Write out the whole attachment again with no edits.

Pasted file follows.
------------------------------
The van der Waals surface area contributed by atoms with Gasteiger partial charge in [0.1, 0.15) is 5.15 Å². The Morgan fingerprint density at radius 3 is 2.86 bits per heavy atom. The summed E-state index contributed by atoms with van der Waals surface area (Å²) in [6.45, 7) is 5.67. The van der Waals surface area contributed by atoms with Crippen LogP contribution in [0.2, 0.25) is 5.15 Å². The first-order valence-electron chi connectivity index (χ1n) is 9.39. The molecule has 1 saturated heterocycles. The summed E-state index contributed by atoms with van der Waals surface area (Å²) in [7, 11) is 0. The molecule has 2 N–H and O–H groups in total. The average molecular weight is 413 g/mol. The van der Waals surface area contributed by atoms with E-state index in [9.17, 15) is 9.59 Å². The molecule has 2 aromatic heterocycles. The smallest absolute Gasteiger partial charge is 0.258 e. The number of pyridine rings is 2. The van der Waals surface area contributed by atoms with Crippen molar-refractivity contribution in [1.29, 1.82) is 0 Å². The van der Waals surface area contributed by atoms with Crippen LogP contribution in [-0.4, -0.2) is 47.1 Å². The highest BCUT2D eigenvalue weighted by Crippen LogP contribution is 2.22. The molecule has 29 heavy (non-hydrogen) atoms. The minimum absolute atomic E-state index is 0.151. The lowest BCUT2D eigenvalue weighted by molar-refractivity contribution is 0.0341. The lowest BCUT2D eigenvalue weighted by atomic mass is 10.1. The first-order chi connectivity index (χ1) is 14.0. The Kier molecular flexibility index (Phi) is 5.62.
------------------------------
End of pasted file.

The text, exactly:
The van der Waals surface area contributed by atoms with Gasteiger partial charge in [0.1, 0.15) is 5.15 Å². The Morgan fingerprint density at radius 3 is 2.86 bits per heavy atom. The summed E-state index contributed by atoms with van der Waals surface area (Å²) in [6.45, 7) is 5.67. The van der Waals surface area contributed by atoms with Crippen LogP contribution in [0.2, 0.25) is 5.15 Å². The first-order valence-electron chi connectivity index (χ1n) is 9.39. The molecule has 1 saturated heterocycles. The summed E-state index contributed by atoms with van der Waals surface area (Å²) in [7, 11) is 0. The molecule has 2 N–H and O–H groups in total. The average molecular weight is 413 g/mol. The van der Waals surface area contributed by atoms with E-state index in [9.17, 15) is 9.59 Å². The molecule has 2 aromatic heterocycles. The smallest absolute Gasteiger partial charge is 0.258 e. The number of pyridine rings is 2. The van der Waals surface area contributed by atoms with Crippen molar-refractivity contribution in [1.29, 1.82) is 0 Å². The van der Waals surface area contributed by atoms with Crippen LogP contribution in [-0.4, -0.2) is 47.1 Å². The highest BCUT2D eigenvalue weighted by Crippen LogP contribution is 2.22. The molecule has 29 heavy (non-hydrogen) atoms. The minimum absolute atomic E-state index is 0.151. The lowest BCUT2D eigenvalue weighted by molar-refractivity contribution is 0.0341. The lowest BCUT2D eigenvalue weighted by atomic mass is 10.1. The first-order chi connectivity index (χ1) is 14.0. The Kier molecular flexibility index (Phi) is 5.62.